Also called embedded marketing, product placement is an advertising method that entails positioning a product or brand in an art form, such as movies and television shows, to indirectly advertise the product. The product is strategically placed to grab viewer attention but it’s not the focus of the production material or scene. For example, James Bond wears Omega watches, drinks Heineken beer, and drives remote-controlled BMWs not necessarily because he likes those brands but because those products are being strategically placed in the movie. A product placement is not just visual – sometimes, product names may come up in dialogues too.
Product placements have grown in importance over the years, more so in movies. Other than placing products that are already being sold, there are cases when a company makes a product especially for product placement or introduces the item through the mode. For example, the Audi RSQ made its debut in the 2004 sci-fi movie, I, Robot. It was a concept car and Audi made the vehicle to depict how an automobile would like in 2035. The product obviously was not available for sale. This effort was primarily intended to promote the Audi brand.
Product placement is not a modern invention and has been around since the 1950s or earlier, especially in many Hollywood movies. Back then, product placement arrangements happened between the media firm and the manufacturer. However, during the mid-1980s, product placement strategies rose in popularity and became much more organized, with agencies being set up and companies creating specialized profiles for the job. These companies sent their dedicated executives to find out new product placement or integration opportunities in television shows, movies and also music and games.
Generally, traditional ads are blatant promotions, which most consumers don’t fancy – irrespective of whether they are on TV, radio, magazines, buses, billboards, newspapers or the Internet. Most consumers try to escape ads whenever possible. In fact, some even pay a premium so that they don’t get to see ads. For example, Amazon sells its popular Kindle Fire tablets in two variants: one with ads, and the other without ads. And the ones without the ads cost a bit more, to make up for the lost ad revenue.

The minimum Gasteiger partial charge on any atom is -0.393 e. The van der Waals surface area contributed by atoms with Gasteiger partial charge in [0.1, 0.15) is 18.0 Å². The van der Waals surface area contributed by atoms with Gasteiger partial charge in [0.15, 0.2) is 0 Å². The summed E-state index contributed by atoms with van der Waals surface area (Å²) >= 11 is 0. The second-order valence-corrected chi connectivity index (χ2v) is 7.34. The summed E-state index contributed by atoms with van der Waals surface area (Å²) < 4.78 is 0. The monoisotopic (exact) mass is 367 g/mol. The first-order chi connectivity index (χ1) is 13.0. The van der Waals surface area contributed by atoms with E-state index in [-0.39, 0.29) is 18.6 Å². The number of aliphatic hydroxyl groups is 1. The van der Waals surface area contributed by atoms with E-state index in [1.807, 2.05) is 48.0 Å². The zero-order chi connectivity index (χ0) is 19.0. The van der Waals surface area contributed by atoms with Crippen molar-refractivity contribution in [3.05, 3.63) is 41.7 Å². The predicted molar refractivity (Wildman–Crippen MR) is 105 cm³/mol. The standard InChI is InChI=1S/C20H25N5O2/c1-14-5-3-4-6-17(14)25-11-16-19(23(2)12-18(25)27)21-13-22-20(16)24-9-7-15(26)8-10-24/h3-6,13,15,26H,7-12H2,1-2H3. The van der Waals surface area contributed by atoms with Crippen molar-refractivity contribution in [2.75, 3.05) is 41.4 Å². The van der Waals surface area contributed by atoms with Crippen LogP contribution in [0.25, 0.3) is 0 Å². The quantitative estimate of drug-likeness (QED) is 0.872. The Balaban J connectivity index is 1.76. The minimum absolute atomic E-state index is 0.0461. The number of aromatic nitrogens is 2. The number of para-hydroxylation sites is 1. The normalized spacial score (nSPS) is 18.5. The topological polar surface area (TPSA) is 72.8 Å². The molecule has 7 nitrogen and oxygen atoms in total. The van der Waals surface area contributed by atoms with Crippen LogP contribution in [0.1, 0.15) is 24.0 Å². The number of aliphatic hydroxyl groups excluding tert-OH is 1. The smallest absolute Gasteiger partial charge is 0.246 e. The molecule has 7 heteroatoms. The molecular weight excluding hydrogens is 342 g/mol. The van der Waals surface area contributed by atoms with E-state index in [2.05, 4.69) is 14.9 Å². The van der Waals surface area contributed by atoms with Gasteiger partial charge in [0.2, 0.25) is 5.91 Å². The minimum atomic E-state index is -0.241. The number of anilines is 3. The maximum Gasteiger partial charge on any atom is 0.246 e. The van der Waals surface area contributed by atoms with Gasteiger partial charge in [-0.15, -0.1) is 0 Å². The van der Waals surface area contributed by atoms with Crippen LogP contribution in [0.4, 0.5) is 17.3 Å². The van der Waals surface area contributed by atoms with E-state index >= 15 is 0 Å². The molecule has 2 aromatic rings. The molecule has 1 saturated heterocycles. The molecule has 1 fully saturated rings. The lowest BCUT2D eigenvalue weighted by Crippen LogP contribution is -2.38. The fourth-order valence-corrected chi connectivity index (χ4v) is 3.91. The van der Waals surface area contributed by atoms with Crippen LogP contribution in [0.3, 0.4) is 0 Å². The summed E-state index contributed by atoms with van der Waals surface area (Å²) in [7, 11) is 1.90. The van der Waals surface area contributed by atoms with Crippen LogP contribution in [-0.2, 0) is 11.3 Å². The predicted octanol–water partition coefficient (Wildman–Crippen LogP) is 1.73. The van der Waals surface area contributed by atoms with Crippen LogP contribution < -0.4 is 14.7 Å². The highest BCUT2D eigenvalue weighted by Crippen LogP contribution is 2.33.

A product placement was devised to address this consumer aversion, and also because traditional ads can be easily skipped by the audience. Product placements work only if there is no explicit reference made to the product. The key is to make sure the audience notices the item but doesn’t realize it’s being advertised. If a viewer feels a movie or an episode of his favorite show was not much different from an advert, the product placement was bad and apparently didn’t work out. When done right, product placements can lift a movie scene or TV show and also succeed with its advertising objectives. Having said that, it’s not a replacement for traditional advertising methods, and in-your-face kinds of advertisements would still be around for several more years.
Product placement arrangements are usually carried out between media houses and product manufacturers – the manufacturers paying an advertising fee for the indirect promotion, or sharing a specific percentage of the product sales (courtesy the product placement) with the media firm. However, there are instances, especially in the case of popular brands, when the company doesn’t pay for product placement but simply provides the product for free.
Also, there are scenarios when the product manufacturer may make up for the placement by providing the movie or soap opera’s actors or the whole crew with monthly or annual supplies of the particular product. These supply arrangements would, however, depend on the price category the product falls into. If the item is a luxury good, then such free supply arrangements won’t be feasible for the manufacturer.
Unintended/Unpaid Product Placements
Not all products or brands you see in a movie or television show are direct outcomes of product placements. There are instances when a product placement could have happened naturally or unintentionally, or without the product manufacturer paying for the placement. Such cases are not common, but they do happen quite often. Some movie producers or directors place specific products or brands into their movies if they feel the product adds to the story’s realism or credibility. For example, specific products such as clothes, gadgets, cars, foods, etc. could be needed for set dressing. In such cases, product manufacturers are usually more than willing to provide free samples.
Games and the Internet
Product placement is an evolving field, and it’s no more restricted to movies and TV. Music videos, books, games, and also the Internet are raking in product placement dollars. A Formula One racing video game may have cars plastered with some form of branding. YouTubers, on the other hand, have grown beyond simply relying on traditional advertising as their revenue source. Most famous content creators on the site are striking product placement deals with major brands, resulting in the companies’ products or services featuring in their forthcoming videos. For example, if a YouTube vlogger signs a deal with a clothing brand, the Youtuber may be seen wearing the brand’s shirts in his/her future videos.